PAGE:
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Mexico’s Economic Activity Flat in 2019; Modest Growth Expected in 2020

Jesus Cañas and Chloe Smith

Mexico Update
Mexico’s Economic Activity Flat in 2019; Modest Growth Expected in 2020

January 31, 2020

Mexico’s gross domestic product (GDP) declined 0.2 percent through third quarter 2019. The consensus GDP growth forecast for 2019, compiled by Banco de México, remained at 0.0 percent in December.[1] Growth for 2020 is forecast to be 1.1 percent.

Other data were mixed. Latest data available show the monthly economic activity index and industrial production increased, while exports and retail sales fell. Employment growth strengthened but remained below average. Inflation declined as the peso gained ground against the dollar in December.

Economic Activity Up in November, Year-Over-Year Growth Weak

Mexico’s global economic activity index, the monthly proxy for GDP, rose 0.1 percent in November after falling 0.4 percent in October. The index’s three-month moving average declined 0.1 percent (Chart 1). Service-related activities (including trade and transportation) were flat in November. Goods-producing industries (including manufacturing, construction and utilities) increased 0.8 percent. Agricultural output fell 2.0 percent. The index was down 0.8 percent year-over-year in November.

Chart 1

Exports Continue to Fall

Total exports fell 1.4 percent in November after decreasing 0.1 percent in October. Manufacturing exports decreased 1.8 percent in November after falling 0.2 percent in October. Three-month moving averages have shown a steady decline in oil exports since May and flat-to-down activity in manufacturing and total exports (Chart 2). Consistent with the recent weakness, total exports were up only 0.9 percent through November, compared with the same period in 2018, as manufacturing exports grew 2.1 percent but oil exports fell 18.0 percent.

Chart 2

Industrial Production Edges Up in November

Mexico’s industrial production (IP) index—which includes manufacturing, construction, oil and gas extraction, and utilities—increased 0.8 percent in November after falling 1.5 percent in October. The manufacturing index rose 0.2 percent in November after decreasing 2.4 percent in October. The three-month moving average of manufacturing IP has been trending down for the last three months (Chart 3). The recent manufacturing slowdown is partly due to General Motors’ strike during September and October, the longest since 1970. North of the border, U.S. IP declined 0.4 percent in December after rising 0.8 percent in November. The correlation between IP in Mexico and the U.S. increased considerably with the rise of intra-industry trade after the implementation of the 1994 North American Free Trade Agreement.

Chart 3

Retail Sales Decrease in October

Real retail sales declined 2.3 percent in October after rising 1.1 percent in September. The three-month moving average ticked down 0.3 percent after increasing 0.4 percent in September (Chart 4). Meanwhile, retail sales are up 2.0 percent since December 2018.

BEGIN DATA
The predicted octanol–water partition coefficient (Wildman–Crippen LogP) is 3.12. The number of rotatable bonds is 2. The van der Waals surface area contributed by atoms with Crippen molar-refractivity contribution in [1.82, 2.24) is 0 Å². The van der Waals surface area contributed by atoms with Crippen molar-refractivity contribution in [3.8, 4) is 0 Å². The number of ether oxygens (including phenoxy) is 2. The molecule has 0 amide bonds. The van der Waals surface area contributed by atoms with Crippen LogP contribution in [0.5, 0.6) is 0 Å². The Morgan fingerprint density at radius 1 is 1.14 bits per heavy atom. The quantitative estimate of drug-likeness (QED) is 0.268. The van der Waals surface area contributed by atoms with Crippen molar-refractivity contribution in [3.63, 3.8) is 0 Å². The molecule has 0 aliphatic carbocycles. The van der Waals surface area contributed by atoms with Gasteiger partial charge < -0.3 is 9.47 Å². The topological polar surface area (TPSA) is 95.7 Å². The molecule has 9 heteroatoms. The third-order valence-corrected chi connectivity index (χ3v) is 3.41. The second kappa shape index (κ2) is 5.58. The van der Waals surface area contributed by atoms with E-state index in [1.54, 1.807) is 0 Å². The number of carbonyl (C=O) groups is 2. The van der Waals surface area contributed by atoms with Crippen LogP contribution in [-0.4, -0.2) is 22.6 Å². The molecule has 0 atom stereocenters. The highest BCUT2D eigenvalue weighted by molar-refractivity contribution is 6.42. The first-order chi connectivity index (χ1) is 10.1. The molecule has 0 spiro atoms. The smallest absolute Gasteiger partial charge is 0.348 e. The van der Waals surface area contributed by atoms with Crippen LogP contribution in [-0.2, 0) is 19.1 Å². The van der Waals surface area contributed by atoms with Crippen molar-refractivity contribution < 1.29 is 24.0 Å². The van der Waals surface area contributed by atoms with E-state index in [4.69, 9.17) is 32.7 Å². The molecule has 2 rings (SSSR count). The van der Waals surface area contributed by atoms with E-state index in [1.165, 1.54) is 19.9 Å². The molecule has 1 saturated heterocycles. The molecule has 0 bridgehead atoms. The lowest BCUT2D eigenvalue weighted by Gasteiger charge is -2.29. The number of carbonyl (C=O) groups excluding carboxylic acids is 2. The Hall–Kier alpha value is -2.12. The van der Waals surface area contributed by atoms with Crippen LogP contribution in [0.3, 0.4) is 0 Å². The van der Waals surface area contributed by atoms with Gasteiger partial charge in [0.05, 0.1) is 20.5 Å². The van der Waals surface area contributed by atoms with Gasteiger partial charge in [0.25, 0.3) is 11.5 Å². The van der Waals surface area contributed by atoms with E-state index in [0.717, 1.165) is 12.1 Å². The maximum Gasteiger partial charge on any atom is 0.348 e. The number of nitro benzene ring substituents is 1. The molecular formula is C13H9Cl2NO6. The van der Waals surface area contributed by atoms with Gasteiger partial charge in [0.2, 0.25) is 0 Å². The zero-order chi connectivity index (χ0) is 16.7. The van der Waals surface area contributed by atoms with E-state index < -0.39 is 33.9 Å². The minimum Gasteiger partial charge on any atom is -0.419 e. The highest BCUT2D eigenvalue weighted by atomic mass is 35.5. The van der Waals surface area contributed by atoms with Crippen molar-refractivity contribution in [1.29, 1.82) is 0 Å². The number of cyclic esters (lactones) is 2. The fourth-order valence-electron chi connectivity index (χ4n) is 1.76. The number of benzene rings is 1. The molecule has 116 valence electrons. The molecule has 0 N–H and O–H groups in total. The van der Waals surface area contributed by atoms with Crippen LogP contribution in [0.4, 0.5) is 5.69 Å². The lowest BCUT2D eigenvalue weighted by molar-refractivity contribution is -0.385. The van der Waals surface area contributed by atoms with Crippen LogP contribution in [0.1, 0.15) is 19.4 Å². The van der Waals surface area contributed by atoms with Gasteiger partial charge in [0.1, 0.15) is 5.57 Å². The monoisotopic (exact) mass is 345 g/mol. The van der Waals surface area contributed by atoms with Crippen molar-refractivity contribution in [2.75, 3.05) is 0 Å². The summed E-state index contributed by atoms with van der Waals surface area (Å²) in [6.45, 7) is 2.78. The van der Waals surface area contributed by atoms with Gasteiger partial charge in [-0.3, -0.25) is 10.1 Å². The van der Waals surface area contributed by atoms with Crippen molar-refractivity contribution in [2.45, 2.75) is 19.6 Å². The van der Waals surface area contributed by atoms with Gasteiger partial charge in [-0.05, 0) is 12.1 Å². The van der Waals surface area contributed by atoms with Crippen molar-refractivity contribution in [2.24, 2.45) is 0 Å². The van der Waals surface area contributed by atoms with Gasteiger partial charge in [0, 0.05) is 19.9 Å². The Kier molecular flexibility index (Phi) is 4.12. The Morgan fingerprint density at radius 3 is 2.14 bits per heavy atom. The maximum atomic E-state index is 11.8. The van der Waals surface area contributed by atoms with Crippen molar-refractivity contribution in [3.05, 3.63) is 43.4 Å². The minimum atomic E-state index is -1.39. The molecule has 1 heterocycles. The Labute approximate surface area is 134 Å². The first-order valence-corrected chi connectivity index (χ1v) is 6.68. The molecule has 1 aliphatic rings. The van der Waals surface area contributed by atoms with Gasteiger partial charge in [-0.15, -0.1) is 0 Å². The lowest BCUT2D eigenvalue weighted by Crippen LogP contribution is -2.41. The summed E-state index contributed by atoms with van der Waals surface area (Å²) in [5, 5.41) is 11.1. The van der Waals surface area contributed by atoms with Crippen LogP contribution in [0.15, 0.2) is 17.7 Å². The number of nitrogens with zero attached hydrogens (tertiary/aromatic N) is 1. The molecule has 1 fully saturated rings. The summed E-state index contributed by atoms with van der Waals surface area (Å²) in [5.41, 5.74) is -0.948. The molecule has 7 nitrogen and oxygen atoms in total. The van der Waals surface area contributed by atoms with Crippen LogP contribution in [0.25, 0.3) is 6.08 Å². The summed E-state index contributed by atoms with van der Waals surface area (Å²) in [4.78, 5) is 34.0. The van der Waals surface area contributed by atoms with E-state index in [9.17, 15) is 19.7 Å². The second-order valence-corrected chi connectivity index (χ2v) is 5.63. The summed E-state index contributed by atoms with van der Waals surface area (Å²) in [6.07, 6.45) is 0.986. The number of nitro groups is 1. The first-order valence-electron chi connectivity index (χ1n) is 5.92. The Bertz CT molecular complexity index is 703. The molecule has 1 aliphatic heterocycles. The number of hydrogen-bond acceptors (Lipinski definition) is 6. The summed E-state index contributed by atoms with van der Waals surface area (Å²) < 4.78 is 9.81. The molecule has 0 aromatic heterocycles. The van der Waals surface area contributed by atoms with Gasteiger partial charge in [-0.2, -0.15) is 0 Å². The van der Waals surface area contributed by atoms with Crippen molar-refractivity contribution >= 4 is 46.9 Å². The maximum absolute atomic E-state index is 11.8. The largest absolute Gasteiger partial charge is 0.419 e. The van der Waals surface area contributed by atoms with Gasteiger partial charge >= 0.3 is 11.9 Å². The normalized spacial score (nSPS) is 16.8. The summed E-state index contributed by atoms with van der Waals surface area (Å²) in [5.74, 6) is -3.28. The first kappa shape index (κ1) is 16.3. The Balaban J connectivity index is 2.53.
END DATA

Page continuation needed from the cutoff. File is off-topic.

Chart 4

Employment Growth Remains Positive but Below Average

Formal sector employment—jobs with government benefits and pensions—grew an annualized 2.3 percent in December, well below the 10-year average of 3.6 percent (Chart 5). Year-over-year employment grew 1.7 percent, the slowest annual job growth since the end of the Great Recession. Meanwhile, total employment, representing 55 million workers and including informal sector jobs, grew 2.2 percent in third quarter 2019, slightly above its 10-year average of 2.0 percent. The unemployment rate in December was 3.1 percent, down from 3.6 percent a year earlier.

Chart 5

Peso Gains Ground Against the Dollar in December

The Mexican currency averaged 19.1 pesos per dollar in December (Chart 6). The peso has gained 5.3 percent against the dollar since December 2018. The Mexican currency has been under pressure due to increased uncertainty regarding U.S. trade policy and Mexico’s domestic policy. Nevertheless, it closed the year without significant variation.

Chart 7

Foreign-Owned Government Debt Ticks Up

The share of peso‐denominated Mexican government debt held abroad rose to 28.3 percent in December. However, the three-month moving average remained at 27.4 percent, its lowest level since early 2012 (Chart 7). The extent of nonresident holdings of government debt is an indicator of Mexico’s exposure to international investors but is also a sign of confidence in the Mexican economy.

Chart 7

Inflation Falls in December

The Consumer Price Index (CPI) increased 2.8 percent over the prior 12 months in December, down from 2.9 percent in November (Chart 8). CPI core inflation (excluding food and energy) rose 3.6 percent over the previous 12 months in December. Mexico’s central bank lowered its benchmark interest rate by 25 basis points to 7.25 percent in December. The central bank cited slowing inflation, increasing slack in the economy and the behavior of external and domestic yield curves.

Chart 1

Note

  1. Encuesta sobre las Expectativas de los Especialistas en Economía del Sector Privado: Diciembre de 2019 (communiqué on economic expectations, Banco de México, December 2019).
About the Authors

Cañas is a senior business economist, and Smith is a research assistant in the Research Department at the Federal Reserve Bank of Dallas.

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